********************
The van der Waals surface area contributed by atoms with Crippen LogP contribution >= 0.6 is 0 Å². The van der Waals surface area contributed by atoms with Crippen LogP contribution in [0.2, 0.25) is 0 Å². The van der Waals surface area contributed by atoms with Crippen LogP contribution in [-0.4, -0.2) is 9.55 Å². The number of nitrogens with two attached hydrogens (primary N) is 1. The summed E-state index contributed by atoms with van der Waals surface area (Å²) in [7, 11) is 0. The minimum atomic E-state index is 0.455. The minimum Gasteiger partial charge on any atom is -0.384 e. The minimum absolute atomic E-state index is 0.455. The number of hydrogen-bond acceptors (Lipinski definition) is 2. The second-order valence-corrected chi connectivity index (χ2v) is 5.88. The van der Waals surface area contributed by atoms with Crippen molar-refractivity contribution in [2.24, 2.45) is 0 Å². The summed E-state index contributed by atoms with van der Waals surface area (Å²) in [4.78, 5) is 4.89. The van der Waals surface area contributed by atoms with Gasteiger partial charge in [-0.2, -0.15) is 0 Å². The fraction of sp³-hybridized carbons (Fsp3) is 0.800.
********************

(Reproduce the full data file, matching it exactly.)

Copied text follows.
The van der Waals surface area contributed by atoms with Crippen LogP contribution >= 0.6 is 0 Å². The van der Waals surface area contributed by atoms with Crippen LogP contribution in [0.2, 0.25) is 0 Å². The van der Waals surface area contributed by atoms with Crippen LogP contribution in [-0.4, -0.2) is 9.55 Å². The number of nitrogens with two attached hydrogens (primary N) is 1. The summed E-state index contributed by atoms with van der Waals surface area (Å²) in [7, 11) is 0. The minimum atomic E-state index is 0.455. The minimum Gasteiger partial charge on any atom is -0.384 e. The minimum absolute atomic E-state index is 0.455. The number of hydrogen-bond acceptors (Lipinski definition) is 2. The second-order valence-corrected chi connectivity index (χ2v) is 5.88. The van der Waals surface area contributed by atoms with Crippen molar-refractivity contribution in [2.24, 2.45) is 0 Å². The summed E-state index contributed by atoms with van der Waals surface area (Å²) in [4.78, 5) is 4.89. The van der Waals surface area contributed by atoms with Gasteiger partial charge in [-0.2, -0.15) is 0 Å². The fraction of sp³-hybridized carbons (Fsp3) is 0.800.